Tweed is a rough, woollen fabric, of a soft, open, flexible texture, resembling cheviot or homespun, but more closely woven. It is usually woven with a plain weave, twill or herringbone structure. Colour effects in the yarn may be obtained by mixing dyed wool before it is spun.
Tweeds are an icon of traditional Scottish, Irish, Welsh and English clothing, being desirable for informal outerwear, due to the material being moisture-resistant and durable. Tweeds are made to withstand harsh climates and are commonly worn for outdoor activities such as shooting and hunting, in England, Wales, Ireland and Scotland. In Ireland, tweed manufacturing is now most associated with County Donegal but originally covered the whole country. In Scotland, tweed manufacturing is most associated with the Isle of Harris in the Hebrides.
The original name of the cloth was tweel, Scots for twill, the material being woven in a twilled rather than a plain pattern. A traditional story has the name coming about almost by chance. Around 1831, a London merchant, James Locke, received a letter from a Hawick firm, Wm. Watson & Sons, Dangerfield Mills about some "tweels". The merchant misinterpreted the handwriting, understanding it to be a trade-name taken from the River Tweed that flows through the Scottish Borders textile area. The goods were subsequently advertised as Tweed and the name has remained since.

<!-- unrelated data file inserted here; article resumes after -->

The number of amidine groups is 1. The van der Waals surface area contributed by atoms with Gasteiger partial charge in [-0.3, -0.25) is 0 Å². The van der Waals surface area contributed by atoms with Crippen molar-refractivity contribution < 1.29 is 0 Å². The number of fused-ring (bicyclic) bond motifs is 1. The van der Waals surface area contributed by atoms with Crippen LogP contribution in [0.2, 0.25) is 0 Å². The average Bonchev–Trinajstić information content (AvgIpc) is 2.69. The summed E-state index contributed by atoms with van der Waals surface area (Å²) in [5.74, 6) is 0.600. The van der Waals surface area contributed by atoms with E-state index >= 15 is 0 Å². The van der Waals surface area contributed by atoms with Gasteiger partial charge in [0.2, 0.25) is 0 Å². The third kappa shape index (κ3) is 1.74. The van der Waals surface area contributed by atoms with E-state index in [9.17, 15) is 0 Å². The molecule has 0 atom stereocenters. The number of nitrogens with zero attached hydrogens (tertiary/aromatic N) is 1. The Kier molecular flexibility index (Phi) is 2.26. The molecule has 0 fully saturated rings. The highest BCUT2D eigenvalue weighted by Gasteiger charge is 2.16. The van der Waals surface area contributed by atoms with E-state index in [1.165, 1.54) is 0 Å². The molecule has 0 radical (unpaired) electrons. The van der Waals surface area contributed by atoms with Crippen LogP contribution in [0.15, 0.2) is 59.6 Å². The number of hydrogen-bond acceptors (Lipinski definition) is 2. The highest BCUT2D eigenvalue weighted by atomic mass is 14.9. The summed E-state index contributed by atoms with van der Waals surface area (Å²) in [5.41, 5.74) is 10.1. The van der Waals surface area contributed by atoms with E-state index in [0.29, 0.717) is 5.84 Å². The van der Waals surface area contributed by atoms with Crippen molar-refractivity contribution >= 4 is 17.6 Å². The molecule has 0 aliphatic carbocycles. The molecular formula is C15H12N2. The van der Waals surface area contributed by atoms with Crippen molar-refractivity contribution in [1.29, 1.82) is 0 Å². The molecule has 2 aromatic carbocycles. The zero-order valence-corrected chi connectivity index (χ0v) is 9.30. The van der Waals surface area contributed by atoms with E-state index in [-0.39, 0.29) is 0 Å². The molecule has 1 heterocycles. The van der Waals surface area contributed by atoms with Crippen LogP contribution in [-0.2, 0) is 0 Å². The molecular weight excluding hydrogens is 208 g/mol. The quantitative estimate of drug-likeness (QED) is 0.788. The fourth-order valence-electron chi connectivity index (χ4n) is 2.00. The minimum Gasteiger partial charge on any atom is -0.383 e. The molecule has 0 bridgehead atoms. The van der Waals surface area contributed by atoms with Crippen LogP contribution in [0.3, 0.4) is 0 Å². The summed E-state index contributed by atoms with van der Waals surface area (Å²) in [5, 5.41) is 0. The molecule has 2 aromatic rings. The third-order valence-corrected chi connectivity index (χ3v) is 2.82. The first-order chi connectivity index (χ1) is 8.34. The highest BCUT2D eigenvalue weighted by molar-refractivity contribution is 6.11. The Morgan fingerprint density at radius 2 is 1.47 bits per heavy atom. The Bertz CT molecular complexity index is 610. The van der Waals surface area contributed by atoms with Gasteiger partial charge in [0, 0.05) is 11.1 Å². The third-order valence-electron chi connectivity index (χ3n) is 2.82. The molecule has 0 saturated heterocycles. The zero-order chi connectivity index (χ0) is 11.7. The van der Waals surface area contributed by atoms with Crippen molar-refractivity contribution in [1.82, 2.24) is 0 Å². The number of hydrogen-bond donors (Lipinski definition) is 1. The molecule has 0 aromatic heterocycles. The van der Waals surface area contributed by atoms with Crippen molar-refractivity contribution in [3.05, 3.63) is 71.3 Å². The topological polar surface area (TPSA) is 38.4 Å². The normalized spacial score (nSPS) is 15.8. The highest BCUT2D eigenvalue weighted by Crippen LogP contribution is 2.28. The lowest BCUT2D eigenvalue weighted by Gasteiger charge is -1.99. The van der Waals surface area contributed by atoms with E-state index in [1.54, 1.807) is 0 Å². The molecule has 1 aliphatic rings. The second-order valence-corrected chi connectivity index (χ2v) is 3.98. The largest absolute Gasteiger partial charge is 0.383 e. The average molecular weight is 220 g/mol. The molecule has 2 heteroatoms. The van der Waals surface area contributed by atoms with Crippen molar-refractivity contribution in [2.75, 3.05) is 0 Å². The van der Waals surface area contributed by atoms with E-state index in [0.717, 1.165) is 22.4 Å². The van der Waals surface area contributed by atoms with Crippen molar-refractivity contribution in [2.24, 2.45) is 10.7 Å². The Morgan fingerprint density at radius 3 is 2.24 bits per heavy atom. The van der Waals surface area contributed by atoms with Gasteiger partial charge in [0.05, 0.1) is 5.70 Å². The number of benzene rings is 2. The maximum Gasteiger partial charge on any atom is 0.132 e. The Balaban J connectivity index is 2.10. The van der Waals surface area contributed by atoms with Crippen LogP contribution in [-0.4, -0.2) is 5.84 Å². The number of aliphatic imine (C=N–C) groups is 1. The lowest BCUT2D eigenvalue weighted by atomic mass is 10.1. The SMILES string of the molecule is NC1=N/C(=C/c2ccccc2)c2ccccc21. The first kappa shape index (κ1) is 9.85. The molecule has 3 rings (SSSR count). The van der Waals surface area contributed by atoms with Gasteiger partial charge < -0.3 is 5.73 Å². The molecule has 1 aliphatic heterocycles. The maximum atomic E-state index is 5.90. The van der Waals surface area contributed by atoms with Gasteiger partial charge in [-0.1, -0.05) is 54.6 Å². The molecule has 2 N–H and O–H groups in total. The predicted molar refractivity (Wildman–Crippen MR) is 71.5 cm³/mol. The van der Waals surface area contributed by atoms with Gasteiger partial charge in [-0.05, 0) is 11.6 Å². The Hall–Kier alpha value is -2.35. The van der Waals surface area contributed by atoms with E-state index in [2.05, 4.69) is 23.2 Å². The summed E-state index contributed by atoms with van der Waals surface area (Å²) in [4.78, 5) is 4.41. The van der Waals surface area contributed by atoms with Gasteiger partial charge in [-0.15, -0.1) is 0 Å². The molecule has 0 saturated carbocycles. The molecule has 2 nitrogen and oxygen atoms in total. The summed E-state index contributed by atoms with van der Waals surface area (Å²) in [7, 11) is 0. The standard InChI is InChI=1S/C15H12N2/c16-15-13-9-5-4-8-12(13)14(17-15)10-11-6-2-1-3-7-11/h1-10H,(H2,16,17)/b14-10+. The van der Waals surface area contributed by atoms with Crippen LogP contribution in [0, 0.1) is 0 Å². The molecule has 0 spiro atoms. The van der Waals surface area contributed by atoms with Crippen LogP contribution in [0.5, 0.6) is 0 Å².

Traditionally used for upper-class country clothing such as shooting jackets, tweed became popular among the Edwardian middle classes who associated it with the leisurely pursuits of the elite. Due to their durability tweed Norfolk jackets and plus-fours were a popular choice for hunters, cyclists, golfers and early motorists, hence Kenneth Grahame's depiction of Mr. Toad in a Harris Tweed suit. Popular patterns include houndstooth, associated with 1960s fashion, windowpane, gamekeeper's tweed worn by academics, Glen plaid check, originally commissioned by Edward VII, and herringbone.
During the 2000s and 2010s, members of long-established British and American land-owning families started to wear high-quality heirloom tweed inherited from their grandparents, some of which pre-dated the Second World War.
In modern times, cyclists may wear tweed when they ride vintage bicycles on a Tweed Run. This practice has its roots in the British young fogey and hipster subcultures of the late 2000s and early 2010s, whose adherents appreciate both vintage tweed, and bicycles.
Some vintage Danemann upright pianos have a tweed cloth backing to protect the internal mechanism. Occasionally, Scottish bagpipes were covered in tweed as an alternative to tartan wool.
The term "tweed" is used to describe coverings on instrument cables and vintage or retro guitar amplifiers, such as the Fender tweed and Fender Tweed Deluxe. Despite the common terminology, these coverings were cotton twill, and not actually tweed.